Dangerous escalation looms in US-Iran standoff
The confrontation between the US and Iran risks ending up as a zero-sum game, with miscalculation or further escalation as the only possible, dangerous outcomes.
US President Donald Trump has no appetite for war, but he intends, through renewed sanctions, to force Iran back to the negotiating table and get a new and better nuclear deal than the one signed in 2015.
He believes that his unique negotiating skills - sharpened in Manhattan’s real-estate industry, and to which he also dedicated a book - will achieve this goal.
The problem is that in such a process he could wind up in a new conflict, rather than reaching a new deal.
Trump’s key aides, notably Secretary of State Mike Pompeo and National Security Adviser John Bolton, have bigger ambitions; they aim to ensure that the sanctions will lead Iran towards collapse, hopefully presaging regime change or a reckless reaction that could trigger a conflict with a similar outcome.
The US military, devoid of any political leadership since the resignation of former defence secretary James Mattis, appears cautious. It could understandably be reluctant and too exhausted to fight a third war, after Afghanistan and Iraq, against a more formidable foe.
Israel, Saudi Arabia and some radical fringes of Iran's power structure seem to be recklessly underestimating the costs and consequences of a conflict
Washington’s allies in the region also hope Trump’s policy will ultimately produce regime change in Tehran. At the same time, Russia and China - also signatories to the nuclear deal - reject unilateral US sanctions, but are probably unwilling to provide practical support to Iran in the event of a conflict.
Of course, they would be ready to profit, especially if the US were really to bleed itself out in its third war in the Middle East in less than two decades.
Europe feels caught between the hammer of Trump’s policies and the anvil of its own rising populism. The UK, France and Germany, the other signatories to the nuclear deal, have not shown the leadership that such a serious situation requires. In the end, EU member states always prioritise their relationship with the US over their relationship with Iran, even if the former is primarily responsible for the current crisis.
Iran, for its part, seems to have no qualms about a military conflict; the downing of a US drone in the Strait of Hormuz was a strong signal in this regard. Tehran has affirmed that if it is not allowed to export its oil, no other Gulf nation will be, and indicated that in the event of a military confrontation, US allies in the region would not be spared.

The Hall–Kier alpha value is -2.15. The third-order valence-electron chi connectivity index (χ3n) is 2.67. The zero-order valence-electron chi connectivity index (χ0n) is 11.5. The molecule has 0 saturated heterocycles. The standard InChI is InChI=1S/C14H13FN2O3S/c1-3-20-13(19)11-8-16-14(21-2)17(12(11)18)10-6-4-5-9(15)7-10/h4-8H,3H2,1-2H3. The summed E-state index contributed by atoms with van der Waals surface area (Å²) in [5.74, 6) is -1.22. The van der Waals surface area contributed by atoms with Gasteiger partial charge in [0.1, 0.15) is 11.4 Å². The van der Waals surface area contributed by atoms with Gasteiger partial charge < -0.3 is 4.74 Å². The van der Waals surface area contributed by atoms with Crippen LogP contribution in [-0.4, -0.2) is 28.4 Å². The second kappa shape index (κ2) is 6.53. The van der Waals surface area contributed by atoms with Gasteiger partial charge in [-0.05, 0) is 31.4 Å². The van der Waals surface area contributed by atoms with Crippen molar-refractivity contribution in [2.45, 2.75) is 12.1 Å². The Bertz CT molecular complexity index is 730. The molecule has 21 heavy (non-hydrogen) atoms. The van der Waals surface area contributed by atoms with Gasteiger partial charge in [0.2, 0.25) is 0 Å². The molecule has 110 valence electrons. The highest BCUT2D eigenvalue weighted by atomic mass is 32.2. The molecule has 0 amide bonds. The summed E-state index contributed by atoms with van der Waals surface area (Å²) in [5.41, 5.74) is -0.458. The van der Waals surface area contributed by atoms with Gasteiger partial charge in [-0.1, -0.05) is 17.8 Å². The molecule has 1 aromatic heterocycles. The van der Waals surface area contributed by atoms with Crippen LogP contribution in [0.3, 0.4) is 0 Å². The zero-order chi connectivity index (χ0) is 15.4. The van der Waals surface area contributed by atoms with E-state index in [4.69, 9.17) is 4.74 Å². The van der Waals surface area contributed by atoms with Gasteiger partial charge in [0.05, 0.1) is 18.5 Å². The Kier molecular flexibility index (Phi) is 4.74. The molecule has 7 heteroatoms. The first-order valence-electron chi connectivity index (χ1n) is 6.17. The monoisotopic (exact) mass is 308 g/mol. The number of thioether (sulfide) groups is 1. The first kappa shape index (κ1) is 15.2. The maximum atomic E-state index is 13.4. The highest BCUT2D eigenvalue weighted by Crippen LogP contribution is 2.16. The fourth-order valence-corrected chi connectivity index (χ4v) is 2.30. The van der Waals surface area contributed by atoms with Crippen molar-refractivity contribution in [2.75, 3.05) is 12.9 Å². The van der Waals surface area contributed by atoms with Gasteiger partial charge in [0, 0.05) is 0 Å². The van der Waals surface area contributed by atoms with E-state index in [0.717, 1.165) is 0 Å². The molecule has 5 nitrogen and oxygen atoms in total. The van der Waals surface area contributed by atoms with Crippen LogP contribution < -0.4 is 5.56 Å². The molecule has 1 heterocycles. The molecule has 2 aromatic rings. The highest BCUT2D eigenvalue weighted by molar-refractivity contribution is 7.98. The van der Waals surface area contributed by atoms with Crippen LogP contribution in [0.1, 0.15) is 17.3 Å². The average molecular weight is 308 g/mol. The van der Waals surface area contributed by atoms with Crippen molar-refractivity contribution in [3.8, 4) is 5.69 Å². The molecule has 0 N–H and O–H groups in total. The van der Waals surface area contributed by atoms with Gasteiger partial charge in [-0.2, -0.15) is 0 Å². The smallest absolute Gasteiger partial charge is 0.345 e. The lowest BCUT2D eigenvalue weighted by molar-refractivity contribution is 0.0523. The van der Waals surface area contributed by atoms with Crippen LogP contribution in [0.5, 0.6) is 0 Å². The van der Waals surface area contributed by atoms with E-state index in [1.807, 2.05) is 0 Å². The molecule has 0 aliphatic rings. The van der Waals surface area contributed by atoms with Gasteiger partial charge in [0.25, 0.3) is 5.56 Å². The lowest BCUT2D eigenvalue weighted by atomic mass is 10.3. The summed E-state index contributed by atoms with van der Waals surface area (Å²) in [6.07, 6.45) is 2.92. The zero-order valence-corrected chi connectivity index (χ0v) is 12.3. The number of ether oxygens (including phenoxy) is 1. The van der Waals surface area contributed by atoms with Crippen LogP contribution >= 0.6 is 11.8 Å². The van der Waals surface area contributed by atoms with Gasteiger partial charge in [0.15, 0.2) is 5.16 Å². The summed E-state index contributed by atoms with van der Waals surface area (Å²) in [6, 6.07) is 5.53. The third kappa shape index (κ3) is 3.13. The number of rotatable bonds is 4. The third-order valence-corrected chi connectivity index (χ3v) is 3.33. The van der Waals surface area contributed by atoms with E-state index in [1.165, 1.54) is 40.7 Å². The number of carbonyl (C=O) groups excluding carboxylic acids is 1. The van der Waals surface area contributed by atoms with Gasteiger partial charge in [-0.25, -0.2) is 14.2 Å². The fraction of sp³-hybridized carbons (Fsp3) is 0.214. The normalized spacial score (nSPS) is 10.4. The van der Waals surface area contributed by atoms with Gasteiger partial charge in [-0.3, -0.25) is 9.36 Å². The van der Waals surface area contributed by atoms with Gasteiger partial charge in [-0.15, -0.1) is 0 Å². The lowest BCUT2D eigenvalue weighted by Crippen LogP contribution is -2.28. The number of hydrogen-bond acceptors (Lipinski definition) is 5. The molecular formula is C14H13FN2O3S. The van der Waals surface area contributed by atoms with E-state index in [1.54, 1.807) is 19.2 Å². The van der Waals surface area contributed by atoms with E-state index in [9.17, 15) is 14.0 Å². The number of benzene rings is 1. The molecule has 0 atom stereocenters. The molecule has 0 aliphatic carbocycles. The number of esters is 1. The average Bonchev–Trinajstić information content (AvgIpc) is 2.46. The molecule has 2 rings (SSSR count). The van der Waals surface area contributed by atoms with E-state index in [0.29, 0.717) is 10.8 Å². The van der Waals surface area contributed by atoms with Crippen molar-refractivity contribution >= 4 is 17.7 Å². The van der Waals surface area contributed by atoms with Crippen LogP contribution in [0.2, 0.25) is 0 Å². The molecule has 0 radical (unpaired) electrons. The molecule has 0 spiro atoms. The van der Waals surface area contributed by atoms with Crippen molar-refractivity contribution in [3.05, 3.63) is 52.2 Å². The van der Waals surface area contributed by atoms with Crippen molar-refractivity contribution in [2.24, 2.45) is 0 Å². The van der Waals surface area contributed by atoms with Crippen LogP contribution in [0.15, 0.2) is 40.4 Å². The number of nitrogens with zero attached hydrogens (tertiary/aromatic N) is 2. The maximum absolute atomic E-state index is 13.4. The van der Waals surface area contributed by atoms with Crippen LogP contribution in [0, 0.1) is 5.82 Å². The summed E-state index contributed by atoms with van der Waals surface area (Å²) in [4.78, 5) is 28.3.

Further, this week Iran has declared that it has exceeded the limits of the agreed uranium enrichment under the 2015 deal following an ultimatum on 7 June.
Those who should be urging caution are either without political guidance (the Pentagon), uncertain (European countries) or waiting and seeing (Russia and China). By contrast, Israel, Saudi Arabia and some radical fringes of Iran’s power structure seem to be recklessly underestimating the costs and consequences of a conflict.
None of the US hawks and warmongers have offered a reasonable scenario regarding what regime change in Iran might really mean in terms of costs, casualties and destruction. A chilling deja vu recalls the months leading up to the US invasion of Iraq in 2003.
There is also no indication as to how, and within what time frame, a new negotiation could “improve” the existing nuclear deal and satisfy both parties. If Trump believes he can achieve this before the 2020 election, he is probably deluding himself. Iran is deeply distrustful after Washington’s withdrawal from the original deal.
The only “position paper” circulated so far has been Pompeo’s 12 points, which Iran views as a call for regime change through diplomatic means.
This specular brinkmanship could easily get out of hand, as no one wishes to lose face. For Trump, already campaigning for 2020, backtracking again could be difficult after the aborted retaliatory strike for the US drone downing. The same is true for the contending factions in Tehran, in the run-up to next spring’s legislative elections.
Perhaps this sabre-rattling is aimed at getting better leverage for a forthcoming negotiation, but miscalculation abounds in the Middle East. Even today, the fundamental lessons on how Europe went involuntarily into the First World War should figure prominently in the assessment of any policy options.
Iran’s strategic patience seems to be running out. After waiting months for a concrete European answer to the US withdrawal from the nuclear deal, and then longer for the Instex trade mechanism to be operational, there is now a risk that this European move could be too little, too late for Tehran.
Iran’s exceeding of the uranium enrichment limits could prove to be a gift to the US - and, to some extent, to the deal’s European signatories. They could ignore the fact that this latest Iranian move may not be considered a material breach of the nuclear agreement, making it the perfect justification for an escalation, and thus vindicating US hawks and providing European countries with a way out of their current dilemma.
If there is a conflict, it will be long and nasty. But while Trump would compromise his re-election chances, Iran and its neighbours could see their entire future ruined.
The views expressed in this article belong to the author and do not necessarily reflect the editorial policy of Middle East Eye.